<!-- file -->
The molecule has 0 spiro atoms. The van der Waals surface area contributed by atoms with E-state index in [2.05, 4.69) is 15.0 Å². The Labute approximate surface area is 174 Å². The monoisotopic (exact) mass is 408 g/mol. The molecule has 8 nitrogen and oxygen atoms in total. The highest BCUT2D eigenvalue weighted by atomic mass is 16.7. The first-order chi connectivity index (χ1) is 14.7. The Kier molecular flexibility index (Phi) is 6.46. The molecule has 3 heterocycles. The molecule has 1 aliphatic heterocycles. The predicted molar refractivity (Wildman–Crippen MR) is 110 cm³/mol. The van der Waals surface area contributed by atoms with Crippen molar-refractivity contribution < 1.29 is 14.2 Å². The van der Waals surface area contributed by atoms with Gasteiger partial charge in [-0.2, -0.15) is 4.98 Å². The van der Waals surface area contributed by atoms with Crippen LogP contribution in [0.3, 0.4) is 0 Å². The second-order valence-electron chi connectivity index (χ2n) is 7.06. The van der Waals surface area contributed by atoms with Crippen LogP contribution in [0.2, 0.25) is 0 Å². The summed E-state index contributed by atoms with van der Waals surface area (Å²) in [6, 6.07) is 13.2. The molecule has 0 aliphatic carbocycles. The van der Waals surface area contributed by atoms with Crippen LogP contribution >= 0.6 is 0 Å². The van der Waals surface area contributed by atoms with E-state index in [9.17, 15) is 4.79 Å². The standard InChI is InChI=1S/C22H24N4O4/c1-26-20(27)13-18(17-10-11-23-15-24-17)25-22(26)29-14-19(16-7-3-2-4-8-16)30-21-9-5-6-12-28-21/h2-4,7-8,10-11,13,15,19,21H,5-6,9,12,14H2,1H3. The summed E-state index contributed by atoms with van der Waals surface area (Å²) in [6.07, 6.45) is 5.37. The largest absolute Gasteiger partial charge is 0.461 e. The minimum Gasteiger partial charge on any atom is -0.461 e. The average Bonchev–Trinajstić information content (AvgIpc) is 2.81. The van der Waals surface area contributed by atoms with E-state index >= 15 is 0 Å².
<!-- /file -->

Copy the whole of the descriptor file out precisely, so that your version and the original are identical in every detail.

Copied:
The molecule has 0 spiro atoms. The van der Waals surface area contributed by atoms with E-state index in [2.05, 4.69) is 15.0 Å². The Labute approximate surface area is 174 Å². The monoisotopic (exact) mass is 408 g/mol. The molecule has 8 nitrogen and oxygen atoms in total. The highest BCUT2D eigenvalue weighted by atomic mass is 16.7. The first-order chi connectivity index (χ1) is 14.7. The Kier molecular flexibility index (Phi) is 6.46. The molecule has 3 heterocycles. The molecule has 1 aliphatic heterocycles. The predicted molar refractivity (Wildman–Crippen MR) is 110 cm³/mol. The van der Waals surface area contributed by atoms with Crippen molar-refractivity contribution < 1.29 is 14.2 Å². The van der Waals surface area contributed by atoms with Gasteiger partial charge in [-0.2, -0.15) is 4.98 Å². The van der Waals surface area contributed by atoms with Crippen LogP contribution in [0.3, 0.4) is 0 Å². The second-order valence-electron chi connectivity index (χ2n) is 7.06. The van der Waals surface area contributed by atoms with Crippen LogP contribution in [0.2, 0.25) is 0 Å². The summed E-state index contributed by atoms with van der Waals surface area (Å²) in [6, 6.07) is 13.2. The molecule has 0 aliphatic carbocycles. The van der Waals surface area contributed by atoms with Crippen LogP contribution >= 0.6 is 0 Å². The van der Waals surface area contributed by atoms with E-state index in [9.17, 15) is 4.79 Å². The standard InChI is InChI=1S/C22H24N4O4/c1-26-20(27)13-18(17-10-11-23-15-24-17)25-22(26)29-14-19(16-7-3-2-4-8-16)30-21-9-5-6-12-28-21/h2-4,7-8,10-11,13,15,19,21H,5-6,9,12,14H2,1H3. The summed E-state index contributed by atoms with van der Waals surface area (Å²) in [6.07, 6.45) is 5.37. The largest absolute Gasteiger partial charge is 0.461 e. The minimum Gasteiger partial charge on any atom is -0.461 e. The average Bonchev–Trinajstić information content (AvgIpc) is 2.81. The van der Waals surface area contributed by atoms with E-state index >= 15 is 0 Å².